I started to put a plan in place — I hired writers to keep the content rolling on a regular basis and started building a list of websites that I wanted to get links from. But I was left with a problem that would need to be resolved before I went any further: the design. If I wanted to convince bloggers that they should link to me, I would need to demonstrate that I meant business. That meant decent branding and a solid design — two things I did not have at the time.
After a couple of weeks of work I ended up with this:
While it is still a relatively minimalistic design, I am sure you will agree that it is a vast improvement on its predecessor. I still have some improvements to make (which I will cover in the second post in this series) but this is the kind of design that I would be happy to show off to fellow bloggers. It is clean, easy to navigate and well-branded.
So what did I do to create this much-improved design? Let’s take a look!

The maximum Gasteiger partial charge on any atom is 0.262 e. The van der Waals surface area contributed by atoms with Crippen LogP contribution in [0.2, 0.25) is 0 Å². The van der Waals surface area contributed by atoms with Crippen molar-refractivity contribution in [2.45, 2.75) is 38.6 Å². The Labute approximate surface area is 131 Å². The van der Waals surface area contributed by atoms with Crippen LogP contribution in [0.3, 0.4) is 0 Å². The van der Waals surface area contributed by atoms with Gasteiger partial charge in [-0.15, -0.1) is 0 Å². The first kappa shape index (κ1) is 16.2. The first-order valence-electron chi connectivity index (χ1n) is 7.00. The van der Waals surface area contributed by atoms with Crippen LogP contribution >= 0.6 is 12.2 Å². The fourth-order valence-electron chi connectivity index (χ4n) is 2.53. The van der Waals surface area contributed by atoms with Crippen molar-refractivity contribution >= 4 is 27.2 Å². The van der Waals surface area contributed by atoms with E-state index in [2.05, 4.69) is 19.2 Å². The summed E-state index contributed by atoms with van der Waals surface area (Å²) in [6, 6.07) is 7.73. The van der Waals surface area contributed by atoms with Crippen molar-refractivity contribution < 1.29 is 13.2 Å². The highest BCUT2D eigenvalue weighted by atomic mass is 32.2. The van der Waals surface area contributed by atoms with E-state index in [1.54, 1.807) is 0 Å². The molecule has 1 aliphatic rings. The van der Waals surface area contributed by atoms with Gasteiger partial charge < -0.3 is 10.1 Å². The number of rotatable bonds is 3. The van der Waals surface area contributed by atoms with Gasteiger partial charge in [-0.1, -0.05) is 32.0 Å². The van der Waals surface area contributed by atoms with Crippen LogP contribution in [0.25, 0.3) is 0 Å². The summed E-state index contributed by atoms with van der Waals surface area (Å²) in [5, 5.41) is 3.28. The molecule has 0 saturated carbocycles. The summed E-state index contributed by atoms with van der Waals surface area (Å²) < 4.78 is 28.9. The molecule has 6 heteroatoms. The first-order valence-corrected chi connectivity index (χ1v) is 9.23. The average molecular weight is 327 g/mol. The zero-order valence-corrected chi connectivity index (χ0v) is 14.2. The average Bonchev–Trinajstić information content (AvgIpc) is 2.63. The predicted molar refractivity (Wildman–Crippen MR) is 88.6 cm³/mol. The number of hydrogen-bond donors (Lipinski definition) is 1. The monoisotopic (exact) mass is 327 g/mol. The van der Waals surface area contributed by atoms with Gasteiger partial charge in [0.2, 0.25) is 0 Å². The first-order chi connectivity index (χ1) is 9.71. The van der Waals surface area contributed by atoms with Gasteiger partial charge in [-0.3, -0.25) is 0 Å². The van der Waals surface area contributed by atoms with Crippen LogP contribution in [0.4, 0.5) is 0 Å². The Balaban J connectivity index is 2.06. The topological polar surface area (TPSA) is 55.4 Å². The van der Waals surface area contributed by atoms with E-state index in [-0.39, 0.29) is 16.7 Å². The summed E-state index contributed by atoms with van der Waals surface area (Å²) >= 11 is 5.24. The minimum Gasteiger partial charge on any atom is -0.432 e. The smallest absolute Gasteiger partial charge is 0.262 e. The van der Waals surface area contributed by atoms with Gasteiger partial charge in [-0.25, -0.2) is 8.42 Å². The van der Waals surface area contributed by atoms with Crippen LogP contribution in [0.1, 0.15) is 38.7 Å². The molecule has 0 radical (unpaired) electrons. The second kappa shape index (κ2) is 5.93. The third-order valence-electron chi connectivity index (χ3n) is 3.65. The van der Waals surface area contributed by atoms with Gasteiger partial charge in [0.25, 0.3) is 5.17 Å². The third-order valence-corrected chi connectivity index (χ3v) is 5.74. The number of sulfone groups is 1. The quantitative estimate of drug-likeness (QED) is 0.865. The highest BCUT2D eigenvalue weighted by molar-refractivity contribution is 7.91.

My first step was an absolute no-brainer — install and activate the Canvas framework by WooThemes. If you want to see just how versatile it is, compare my dating site with my main blog, Leaving Work Behind (it’s the same theme):
Canvas provides an awesome base from which you can easily customize and tweak your blog into something more unique. Although there are plenty of similar products out there (covered comprehensively in Nathan’s excellent post on theme frameworks), it is definitely my weapon of choice.
Canvas comes with a bunch of customization options (accessed via Canvas > Theme Options in your WordPress sidebar) which means you can create something relatively unique without having to get your hands dirty with code. I made a few simple tweaks this way, including:
- Adding a Google AdSense ad next to the site title (via General Settings > Advertising)
- Altering link colors (via Styling & Layout > General Styling)
- Changing the header font sizes (via Styling & Layout > Misc Typography)
- Disabling dynamic image resizing of featured images (via Dynamic Images > Resizer Settings)
I also took the opportunity to create a custom menu (via Appearance > Menus) so that the items in my navigation bar were labelled appropriately. Finally, I added some widgets (via Apperance > Widgets):